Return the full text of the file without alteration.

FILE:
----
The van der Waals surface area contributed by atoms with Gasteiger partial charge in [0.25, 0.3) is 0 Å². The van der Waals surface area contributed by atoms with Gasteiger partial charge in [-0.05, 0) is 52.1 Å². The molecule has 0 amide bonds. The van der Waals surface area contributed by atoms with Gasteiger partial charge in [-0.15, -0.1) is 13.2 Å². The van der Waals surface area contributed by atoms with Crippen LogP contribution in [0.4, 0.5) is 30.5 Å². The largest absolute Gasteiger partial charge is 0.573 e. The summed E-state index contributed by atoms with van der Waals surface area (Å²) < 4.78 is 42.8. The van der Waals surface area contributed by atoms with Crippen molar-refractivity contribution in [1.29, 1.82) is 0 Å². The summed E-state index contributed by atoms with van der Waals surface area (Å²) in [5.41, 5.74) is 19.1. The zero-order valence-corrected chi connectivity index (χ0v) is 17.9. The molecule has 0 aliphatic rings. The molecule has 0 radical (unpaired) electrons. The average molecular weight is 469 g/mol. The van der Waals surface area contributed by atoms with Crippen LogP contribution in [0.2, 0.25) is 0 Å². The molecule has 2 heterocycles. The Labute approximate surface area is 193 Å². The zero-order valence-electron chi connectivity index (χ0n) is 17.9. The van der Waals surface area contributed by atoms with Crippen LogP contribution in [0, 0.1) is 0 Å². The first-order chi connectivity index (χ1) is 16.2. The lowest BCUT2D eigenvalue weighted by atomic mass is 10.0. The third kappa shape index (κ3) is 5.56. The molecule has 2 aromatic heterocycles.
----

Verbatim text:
The van der Waals surface area contributed by atoms with Gasteiger partial charge in [0.25, 0.3) is 0 Å². The van der Waals surface area contributed by atoms with Gasteiger partial charge in [-0.05, 0) is 52.1 Å². The molecule has 0 amide bonds. The van der Waals surface area contributed by atoms with Gasteiger partial charge in [-0.15, -0.1) is 13.2 Å². The van der Waals surface area contributed by atoms with Crippen LogP contribution in [0.4, 0.5) is 30.5 Å². The largest absolute Gasteiger partial charge is 0.573 e. The summed E-state index contributed by atoms with van der Waals surface area (Å²) < 4.78 is 42.8. The van der Waals surface area contributed by atoms with Crippen molar-refractivity contribution in [1.29, 1.82) is 0 Å². The summed E-state index contributed by atoms with van der Waals surface area (Å²) in [5.41, 5.74) is 19.1. The zero-order valence-corrected chi connectivity index (χ0v) is 17.9. The molecule has 0 aliphatic rings. The molecule has 0 radical (unpaired) electrons. The average molecular weight is 469 g/mol. The van der Waals surface area contributed by atoms with Crippen LogP contribution in [0.2, 0.25) is 0 Å². The molecule has 2 heterocycles. The Labute approximate surface area is 193 Å². The zero-order valence-electron chi connectivity index (χ0n) is 17.9. The van der Waals surface area contributed by atoms with Crippen LogP contribution in [0, 0.1) is 0 Å². The first-order chi connectivity index (χ1) is 16.2. The lowest BCUT2D eigenvalue weighted by atomic mass is 10.0. The third kappa shape index (κ3) is 5.56. The molecule has 2 aromatic heterocycles.